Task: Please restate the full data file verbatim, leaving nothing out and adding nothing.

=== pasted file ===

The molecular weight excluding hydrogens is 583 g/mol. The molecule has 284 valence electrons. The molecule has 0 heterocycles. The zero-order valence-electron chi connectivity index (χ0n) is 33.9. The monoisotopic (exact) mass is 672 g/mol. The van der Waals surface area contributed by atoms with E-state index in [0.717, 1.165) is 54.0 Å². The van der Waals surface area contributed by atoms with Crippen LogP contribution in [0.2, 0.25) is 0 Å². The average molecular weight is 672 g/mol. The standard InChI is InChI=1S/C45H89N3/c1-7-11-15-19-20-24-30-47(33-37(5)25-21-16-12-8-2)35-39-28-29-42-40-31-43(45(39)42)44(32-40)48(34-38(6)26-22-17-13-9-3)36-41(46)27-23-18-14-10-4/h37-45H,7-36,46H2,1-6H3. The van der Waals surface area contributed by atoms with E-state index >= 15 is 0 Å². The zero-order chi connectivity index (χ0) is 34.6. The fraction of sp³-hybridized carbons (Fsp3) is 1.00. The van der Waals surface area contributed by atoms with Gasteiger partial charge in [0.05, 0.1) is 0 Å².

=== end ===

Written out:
The molecular weight excluding hydrogens is 583 g/mol. The molecule has 284 valence electrons. The molecule has 0 heterocycles. The zero-order valence-electron chi connectivity index (χ0n) is 33.9. The monoisotopic (exact) mass is 672 g/mol. The van der Waals surface area contributed by atoms with E-state index in [0.717, 1.165) is 54.0 Å². The van der Waals surface area contributed by atoms with Crippen LogP contribution in [0.2, 0.25) is 0 Å². The average molecular weight is 672 g/mol. The standard InChI is InChI=1S/C45H89N3/c1-7-11-15-19-20-24-30-47(33-37(5)25-21-16-12-8-2)35-39-28-29-42-40-31-43(45(39)42)44(32-40)48(34-38(6)26-22-17-13-9-3)36-41(46)27-23-18-14-10-4/h37-45H,7-36,46H2,1-6H3. The van der Waals surface area contributed by atoms with E-state index >= 15 is 0 Å². The zero-order chi connectivity index (χ0) is 34.6. The fraction of sp³-hybridized carbons (Fsp3) is 1.00. The van der Waals surface area contributed by atoms with Gasteiger partial charge in [0.05, 0.1) is 0 Å².